- Associated Press - Thursday, April 13, 2017

AUGUSTA, Maine (AP) - Maine’s highest court could decide to weigh in on the constitutionality of a dramatic election overhaul approved by voters last fall, and parties on both sides of the issue faced probing questions by justices in a packed courtroom Thursday.

Ranked-choice voting allows Maine residents to rank ballot choices from first to last and ensures that the winner gets a majority. But there are questions of constitutionality, and the Maine Senate asked the Supreme Judicial Court to weigh in.

The court can issue non-binding, advisory opinions on important questions of law when a “solemn occasion” arises. It’s unclear when justices will issue an opinion.

During oral arguments Thursday, justices asked whether such a profound change requires a constitutional amendment and whether providing such guidance would address questions the public may have such as how to vote and how to campaign.

If the court decides to weigh in, the issue boils down to how to interpret the Maine Constitution, which refers to certain offices being elected by “a plurality of the votes.”

Nationwide, a dozen cities have adopted ranked-choice voting, and Maine voters became the first to endorse the system for statewide elections. The system will be used for races for governor, U.S. Senate, U.S. House, Maine Senate and the Maine House.

Supporters say the system ensures a candidate wins majority support while eliminating the impact of spoiler candidates or party extremists who lack centrist appeal. Critics say it’s costly, less transparent and would create problems of its own like increased vulnerability to hackers.

Attorney Timothy Woodcock, who represents the Senate, said ranked-choice voting would mean a historic and costly shift from local, “transparent” control over vote-counting to a more centralized system overseen by the Secretary of State’s office. Joshua Dunlap, a Portland attorney representing the House Republican caucus and the Maine Heritage Policy Center, argued voters “intended to change from a plurality system to a majority system.”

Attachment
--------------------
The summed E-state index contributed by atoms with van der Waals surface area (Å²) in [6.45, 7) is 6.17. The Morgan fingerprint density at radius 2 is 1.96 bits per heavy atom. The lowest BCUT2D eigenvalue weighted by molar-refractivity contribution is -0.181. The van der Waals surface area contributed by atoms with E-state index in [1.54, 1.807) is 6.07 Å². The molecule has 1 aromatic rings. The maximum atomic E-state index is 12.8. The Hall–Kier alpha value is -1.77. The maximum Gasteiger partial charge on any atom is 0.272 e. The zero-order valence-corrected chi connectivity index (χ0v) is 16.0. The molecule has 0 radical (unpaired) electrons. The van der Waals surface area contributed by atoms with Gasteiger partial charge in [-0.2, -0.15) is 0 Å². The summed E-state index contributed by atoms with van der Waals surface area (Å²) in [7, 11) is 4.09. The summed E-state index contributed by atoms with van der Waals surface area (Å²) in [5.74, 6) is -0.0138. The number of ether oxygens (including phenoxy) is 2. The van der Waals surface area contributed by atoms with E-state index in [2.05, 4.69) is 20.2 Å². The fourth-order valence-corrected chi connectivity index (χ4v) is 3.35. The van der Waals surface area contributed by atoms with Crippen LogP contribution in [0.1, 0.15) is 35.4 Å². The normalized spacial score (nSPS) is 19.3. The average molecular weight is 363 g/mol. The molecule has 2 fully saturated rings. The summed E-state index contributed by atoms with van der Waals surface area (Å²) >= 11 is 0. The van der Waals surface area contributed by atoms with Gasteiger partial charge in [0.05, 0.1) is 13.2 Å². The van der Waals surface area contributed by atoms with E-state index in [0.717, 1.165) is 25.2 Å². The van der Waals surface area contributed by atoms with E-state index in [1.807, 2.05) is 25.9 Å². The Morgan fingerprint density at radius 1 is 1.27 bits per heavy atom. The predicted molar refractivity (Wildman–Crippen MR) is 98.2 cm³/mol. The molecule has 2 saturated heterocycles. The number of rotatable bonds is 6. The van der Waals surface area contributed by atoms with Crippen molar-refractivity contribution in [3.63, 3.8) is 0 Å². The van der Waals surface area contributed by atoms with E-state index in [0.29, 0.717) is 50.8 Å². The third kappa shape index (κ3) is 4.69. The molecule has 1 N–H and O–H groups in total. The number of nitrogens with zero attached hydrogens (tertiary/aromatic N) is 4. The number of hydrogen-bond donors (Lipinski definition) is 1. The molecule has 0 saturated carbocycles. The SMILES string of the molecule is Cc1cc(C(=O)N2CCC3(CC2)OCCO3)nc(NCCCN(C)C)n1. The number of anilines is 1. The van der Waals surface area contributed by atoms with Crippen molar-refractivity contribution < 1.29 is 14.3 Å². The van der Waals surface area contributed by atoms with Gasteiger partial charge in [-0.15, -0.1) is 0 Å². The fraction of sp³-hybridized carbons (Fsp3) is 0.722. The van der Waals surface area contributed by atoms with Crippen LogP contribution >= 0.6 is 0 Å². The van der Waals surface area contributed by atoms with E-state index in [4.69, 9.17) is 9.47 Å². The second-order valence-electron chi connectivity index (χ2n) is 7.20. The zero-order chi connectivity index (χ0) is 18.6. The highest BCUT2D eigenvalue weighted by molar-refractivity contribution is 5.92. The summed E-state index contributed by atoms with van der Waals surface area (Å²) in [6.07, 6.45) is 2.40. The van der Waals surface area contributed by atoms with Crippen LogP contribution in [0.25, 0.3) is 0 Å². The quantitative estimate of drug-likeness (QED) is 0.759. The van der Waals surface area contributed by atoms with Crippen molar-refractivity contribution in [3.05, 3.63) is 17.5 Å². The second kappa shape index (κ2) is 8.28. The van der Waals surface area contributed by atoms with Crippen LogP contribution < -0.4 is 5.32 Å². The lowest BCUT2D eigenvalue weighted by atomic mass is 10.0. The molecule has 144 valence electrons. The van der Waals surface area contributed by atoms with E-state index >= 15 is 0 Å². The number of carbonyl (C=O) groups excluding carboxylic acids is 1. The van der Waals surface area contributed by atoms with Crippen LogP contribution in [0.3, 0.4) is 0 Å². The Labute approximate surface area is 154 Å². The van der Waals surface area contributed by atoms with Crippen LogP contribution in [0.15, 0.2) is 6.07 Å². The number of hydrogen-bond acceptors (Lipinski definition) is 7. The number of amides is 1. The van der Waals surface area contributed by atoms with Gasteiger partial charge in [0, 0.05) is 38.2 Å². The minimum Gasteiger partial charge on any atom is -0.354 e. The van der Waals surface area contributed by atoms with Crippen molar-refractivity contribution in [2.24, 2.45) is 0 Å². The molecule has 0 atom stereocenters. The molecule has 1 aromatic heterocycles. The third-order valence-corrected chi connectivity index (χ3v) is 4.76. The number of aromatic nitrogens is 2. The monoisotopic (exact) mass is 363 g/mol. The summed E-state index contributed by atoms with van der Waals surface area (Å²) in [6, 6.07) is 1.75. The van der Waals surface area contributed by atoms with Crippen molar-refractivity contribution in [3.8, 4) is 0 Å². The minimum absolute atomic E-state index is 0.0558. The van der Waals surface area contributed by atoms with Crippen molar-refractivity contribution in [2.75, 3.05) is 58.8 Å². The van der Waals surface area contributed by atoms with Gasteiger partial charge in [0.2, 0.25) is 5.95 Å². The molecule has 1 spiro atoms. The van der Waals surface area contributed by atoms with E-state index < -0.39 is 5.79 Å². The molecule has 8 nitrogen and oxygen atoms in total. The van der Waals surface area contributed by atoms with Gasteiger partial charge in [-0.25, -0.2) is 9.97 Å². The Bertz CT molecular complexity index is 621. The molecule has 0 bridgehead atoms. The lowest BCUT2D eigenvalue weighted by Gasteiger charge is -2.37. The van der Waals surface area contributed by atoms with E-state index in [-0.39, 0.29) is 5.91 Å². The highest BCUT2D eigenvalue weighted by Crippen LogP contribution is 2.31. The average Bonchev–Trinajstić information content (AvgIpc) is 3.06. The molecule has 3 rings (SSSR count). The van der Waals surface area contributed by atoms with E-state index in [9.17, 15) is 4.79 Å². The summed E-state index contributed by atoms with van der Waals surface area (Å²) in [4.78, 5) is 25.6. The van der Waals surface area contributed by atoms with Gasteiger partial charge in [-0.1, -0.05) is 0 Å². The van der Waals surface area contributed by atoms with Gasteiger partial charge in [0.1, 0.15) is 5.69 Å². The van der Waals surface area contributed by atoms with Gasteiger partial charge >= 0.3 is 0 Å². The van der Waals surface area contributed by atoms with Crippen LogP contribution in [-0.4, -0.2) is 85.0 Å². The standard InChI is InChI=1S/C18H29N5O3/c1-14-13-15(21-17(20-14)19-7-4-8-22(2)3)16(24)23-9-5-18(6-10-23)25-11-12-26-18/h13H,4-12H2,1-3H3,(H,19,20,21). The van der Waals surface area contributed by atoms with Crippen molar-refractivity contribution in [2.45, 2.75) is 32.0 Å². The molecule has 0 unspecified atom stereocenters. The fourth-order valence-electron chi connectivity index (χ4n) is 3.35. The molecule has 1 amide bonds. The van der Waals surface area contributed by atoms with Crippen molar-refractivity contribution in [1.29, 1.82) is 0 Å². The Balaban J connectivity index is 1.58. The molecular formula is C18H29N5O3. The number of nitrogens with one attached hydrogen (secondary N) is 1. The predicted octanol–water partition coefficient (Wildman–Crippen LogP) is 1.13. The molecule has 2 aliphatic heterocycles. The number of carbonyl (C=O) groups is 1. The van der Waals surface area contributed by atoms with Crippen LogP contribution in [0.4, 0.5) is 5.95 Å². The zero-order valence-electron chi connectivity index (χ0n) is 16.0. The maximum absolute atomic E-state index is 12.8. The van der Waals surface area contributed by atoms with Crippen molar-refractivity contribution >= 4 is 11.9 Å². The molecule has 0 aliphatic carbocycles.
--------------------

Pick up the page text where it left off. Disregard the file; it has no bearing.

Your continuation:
“It’s not about shaping legislation, asking the justices to advise or intrude on the legislative process,” said Assistant Attorney General Phyllis Gardiner, who argued for Attorney General Janet Mills and Secretary of State Matthew Dunlap, both Democrats. “Is this statute unconstitutional as we believe it is? If so then the Senate has the opportunity now to propose amendments (to the constitution) and get it decided by voters in 2018.”

Kilbreth said if the high court weighed in, it would become overly involved in the legislative process. He and Rachel Wertheimer, who argued for the League of Women Voters of Maine and Maine Citizens for Clean Elections, said ranked-choice voting doesn’t violate the constitution because in effect, the winner would be elected by a “plurality.”

“The Constitution is a living, flexible document,” Kilbreth said, who also argued that “plurality just means the highest number” and that laws can create “huge changes” without needing to be incorporated into the Maine Constitution.

Wertheimer said justices must give weight to the fact that residents approved the initiative.

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